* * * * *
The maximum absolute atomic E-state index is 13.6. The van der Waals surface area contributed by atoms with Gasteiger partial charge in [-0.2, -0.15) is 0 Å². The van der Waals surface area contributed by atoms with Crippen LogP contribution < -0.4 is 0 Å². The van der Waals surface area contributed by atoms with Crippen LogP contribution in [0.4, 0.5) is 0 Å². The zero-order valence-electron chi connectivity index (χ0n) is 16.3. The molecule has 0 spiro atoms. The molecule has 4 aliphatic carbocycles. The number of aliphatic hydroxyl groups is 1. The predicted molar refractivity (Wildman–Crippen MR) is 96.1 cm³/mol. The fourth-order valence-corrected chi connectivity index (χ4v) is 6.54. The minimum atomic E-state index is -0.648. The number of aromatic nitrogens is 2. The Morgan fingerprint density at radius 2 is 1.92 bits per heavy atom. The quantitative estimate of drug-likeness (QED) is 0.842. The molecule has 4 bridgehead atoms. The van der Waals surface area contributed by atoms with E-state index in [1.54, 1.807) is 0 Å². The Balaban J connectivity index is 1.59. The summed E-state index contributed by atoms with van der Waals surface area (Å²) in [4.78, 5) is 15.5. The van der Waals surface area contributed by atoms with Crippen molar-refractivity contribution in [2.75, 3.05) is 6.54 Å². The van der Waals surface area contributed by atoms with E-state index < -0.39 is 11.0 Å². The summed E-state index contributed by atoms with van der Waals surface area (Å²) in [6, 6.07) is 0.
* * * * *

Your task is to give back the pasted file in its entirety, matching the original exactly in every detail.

The maximum absolute atomic E-state index is 13.6. The van der Waals surface area contributed by atoms with Gasteiger partial charge in [-0.2, -0.15) is 0 Å². The van der Waals surface area contributed by atoms with Crippen LogP contribution < -0.4 is 0 Å². The van der Waals surface area contributed by atoms with Crippen LogP contribution in [0.4, 0.5) is 0 Å². The zero-order valence-electron chi connectivity index (χ0n) is 16.3. The molecule has 0 spiro atoms. The molecule has 4 aliphatic carbocycles. The number of aliphatic hydroxyl groups is 1. The predicted molar refractivity (Wildman–Crippen MR) is 96.1 cm³/mol. The fourth-order valence-corrected chi connectivity index (χ4v) is 6.54. The minimum atomic E-state index is -0.648. The number of aromatic nitrogens is 2. The Morgan fingerprint density at radius 2 is 1.92 bits per heavy atom. The quantitative estimate of drug-likeness (QED) is 0.842. The molecule has 4 bridgehead atoms. The van der Waals surface area contributed by atoms with E-state index in [1.54, 1.807) is 0 Å². The Balaban J connectivity index is 1.59. The summed E-state index contributed by atoms with van der Waals surface area (Å²) in [4.78, 5) is 15.5. The van der Waals surface area contributed by atoms with Crippen molar-refractivity contribution in [2.75, 3.05) is 6.54 Å². The van der Waals surface area contributed by atoms with E-state index < -0.39 is 11.0 Å². The summed E-state index contributed by atoms with van der Waals surface area (Å²) in [6, 6.07) is 0.